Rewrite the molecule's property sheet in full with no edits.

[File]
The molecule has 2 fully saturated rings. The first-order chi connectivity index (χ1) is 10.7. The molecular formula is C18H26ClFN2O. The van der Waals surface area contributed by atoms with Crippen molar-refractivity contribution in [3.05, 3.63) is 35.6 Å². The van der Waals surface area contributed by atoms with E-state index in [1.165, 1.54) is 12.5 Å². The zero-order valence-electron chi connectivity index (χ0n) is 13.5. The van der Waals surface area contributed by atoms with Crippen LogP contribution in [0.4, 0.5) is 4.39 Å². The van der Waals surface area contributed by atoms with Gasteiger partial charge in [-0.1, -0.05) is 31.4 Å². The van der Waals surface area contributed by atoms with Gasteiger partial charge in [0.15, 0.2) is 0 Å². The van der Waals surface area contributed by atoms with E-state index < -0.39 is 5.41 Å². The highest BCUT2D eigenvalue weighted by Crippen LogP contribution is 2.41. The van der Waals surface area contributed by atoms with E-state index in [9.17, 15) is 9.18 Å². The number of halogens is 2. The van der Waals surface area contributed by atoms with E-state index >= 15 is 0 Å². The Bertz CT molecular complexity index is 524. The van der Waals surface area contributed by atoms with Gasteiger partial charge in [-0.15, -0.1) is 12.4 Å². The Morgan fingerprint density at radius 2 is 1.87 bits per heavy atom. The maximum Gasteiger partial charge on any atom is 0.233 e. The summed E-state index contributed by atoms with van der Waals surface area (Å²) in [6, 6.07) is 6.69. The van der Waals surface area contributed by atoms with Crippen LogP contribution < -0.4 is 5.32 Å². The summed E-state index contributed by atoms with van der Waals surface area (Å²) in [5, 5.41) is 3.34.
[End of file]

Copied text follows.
The molecule has 2 fully saturated rings. The first-order chi connectivity index (χ1) is 10.7. The molecular formula is C18H26ClFN2O. The van der Waals surface area contributed by atoms with Crippen molar-refractivity contribution in [3.05, 3.63) is 35.6 Å². The van der Waals surface area contributed by atoms with E-state index in [1.165, 1.54) is 12.5 Å². The zero-order valence-electron chi connectivity index (χ0n) is 13.5. The van der Waals surface area contributed by atoms with Crippen LogP contribution in [0.4, 0.5) is 4.39 Å². The van der Waals surface area contributed by atoms with Gasteiger partial charge in [-0.1, -0.05) is 31.4 Å². The van der Waals surface area contributed by atoms with Gasteiger partial charge in [0.15, 0.2) is 0 Å². The van der Waals surface area contributed by atoms with E-state index < -0.39 is 5.41 Å². The highest BCUT2D eigenvalue weighted by Crippen LogP contribution is 2.41. The van der Waals surface area contributed by atoms with E-state index in [9.17, 15) is 9.18 Å². The number of halogens is 2. The van der Waals surface area contributed by atoms with E-state index >= 15 is 0 Å². The Bertz CT molecular complexity index is 524. The van der Waals surface area contributed by atoms with Gasteiger partial charge in [-0.15, -0.1) is 12.4 Å². The Morgan fingerprint density at radius 2 is 1.87 bits per heavy atom. The maximum Gasteiger partial charge on any atom is 0.233 e. The summed E-state index contributed by atoms with van der Waals surface area (Å²) in [6, 6.07) is 6.69. The van der Waals surface area contributed by atoms with Crippen LogP contribution < -0.4 is 5.32 Å². The summed E-state index contributed by atoms with van der Waals surface area (Å²) in [5, 5.41) is 3.34.